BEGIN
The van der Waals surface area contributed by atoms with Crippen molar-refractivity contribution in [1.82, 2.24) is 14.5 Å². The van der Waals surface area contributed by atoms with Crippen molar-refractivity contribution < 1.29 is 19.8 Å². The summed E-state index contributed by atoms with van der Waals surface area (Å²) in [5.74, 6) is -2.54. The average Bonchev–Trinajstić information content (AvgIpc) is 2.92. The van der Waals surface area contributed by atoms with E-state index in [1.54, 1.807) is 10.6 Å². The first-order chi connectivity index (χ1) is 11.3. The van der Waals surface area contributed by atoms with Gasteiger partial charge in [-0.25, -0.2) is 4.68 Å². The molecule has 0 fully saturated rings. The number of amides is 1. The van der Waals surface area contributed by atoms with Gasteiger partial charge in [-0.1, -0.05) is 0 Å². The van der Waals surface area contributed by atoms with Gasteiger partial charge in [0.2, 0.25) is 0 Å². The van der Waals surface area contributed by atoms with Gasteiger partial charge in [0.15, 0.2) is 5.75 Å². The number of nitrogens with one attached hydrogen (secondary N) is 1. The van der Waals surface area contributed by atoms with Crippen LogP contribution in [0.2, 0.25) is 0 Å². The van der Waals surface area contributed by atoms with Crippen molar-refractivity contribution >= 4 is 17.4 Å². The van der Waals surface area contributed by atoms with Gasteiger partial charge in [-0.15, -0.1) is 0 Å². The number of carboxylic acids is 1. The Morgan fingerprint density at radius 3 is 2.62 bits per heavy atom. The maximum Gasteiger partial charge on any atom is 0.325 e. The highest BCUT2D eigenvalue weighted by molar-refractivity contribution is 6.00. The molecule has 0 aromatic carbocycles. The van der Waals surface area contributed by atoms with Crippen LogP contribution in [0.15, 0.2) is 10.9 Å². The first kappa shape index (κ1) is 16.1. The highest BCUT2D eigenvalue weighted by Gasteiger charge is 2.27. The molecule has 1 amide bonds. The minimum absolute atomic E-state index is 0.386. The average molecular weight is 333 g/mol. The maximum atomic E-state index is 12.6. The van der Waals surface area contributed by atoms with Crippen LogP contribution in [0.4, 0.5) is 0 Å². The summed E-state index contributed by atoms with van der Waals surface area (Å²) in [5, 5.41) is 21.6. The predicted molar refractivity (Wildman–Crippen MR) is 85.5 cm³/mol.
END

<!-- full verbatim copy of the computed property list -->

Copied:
The van der Waals surface area contributed by atoms with Crippen molar-refractivity contribution in [1.82, 2.24) is 14.5 Å². The van der Waals surface area contributed by atoms with Crippen molar-refractivity contribution < 1.29 is 19.8 Å². The summed E-state index contributed by atoms with van der Waals surface area (Å²) in [5.74, 6) is -2.54. The average Bonchev–Trinajstić information content (AvgIpc) is 2.92. The van der Waals surface area contributed by atoms with E-state index in [1.54, 1.807) is 10.6 Å². The first-order chi connectivity index (χ1) is 11.3. The van der Waals surface area contributed by atoms with Gasteiger partial charge in [-0.25, -0.2) is 4.68 Å². The molecule has 0 fully saturated rings. The number of amides is 1. The van der Waals surface area contributed by atoms with Gasteiger partial charge in [-0.1, -0.05) is 0 Å². The van der Waals surface area contributed by atoms with Gasteiger partial charge in [0.2, 0.25) is 0 Å². The van der Waals surface area contributed by atoms with Gasteiger partial charge in [0.15, 0.2) is 5.75 Å². The number of nitrogens with one attached hydrogen (secondary N) is 1. The van der Waals surface area contributed by atoms with Crippen LogP contribution in [0.2, 0.25) is 0 Å². The van der Waals surface area contributed by atoms with Crippen molar-refractivity contribution >= 4 is 17.4 Å². The van der Waals surface area contributed by atoms with Gasteiger partial charge in [-0.15, -0.1) is 0 Å². The number of carboxylic acids is 1. The Morgan fingerprint density at radius 3 is 2.62 bits per heavy atom. The maximum Gasteiger partial charge on any atom is 0.325 e. The highest BCUT2D eigenvalue weighted by molar-refractivity contribution is 6.00. The molecule has 0 aromatic carbocycles. The van der Waals surface area contributed by atoms with Crippen LogP contribution in [0.15, 0.2) is 10.9 Å². The first kappa shape index (κ1) is 16.1. The highest BCUT2D eigenvalue weighted by Gasteiger charge is 2.27. The molecule has 1 amide bonds. The minimum absolute atomic E-state index is 0.386. The average molecular weight is 333 g/mol. The maximum atomic E-state index is 12.6. The van der Waals surface area contributed by atoms with Crippen LogP contribution in [0.4, 0.5) is 0 Å². The summed E-state index contributed by atoms with van der Waals surface area (Å²) in [5, 5.41) is 21.6. The predicted molar refractivity (Wildman–Crippen MR) is 85.5 cm³/mol.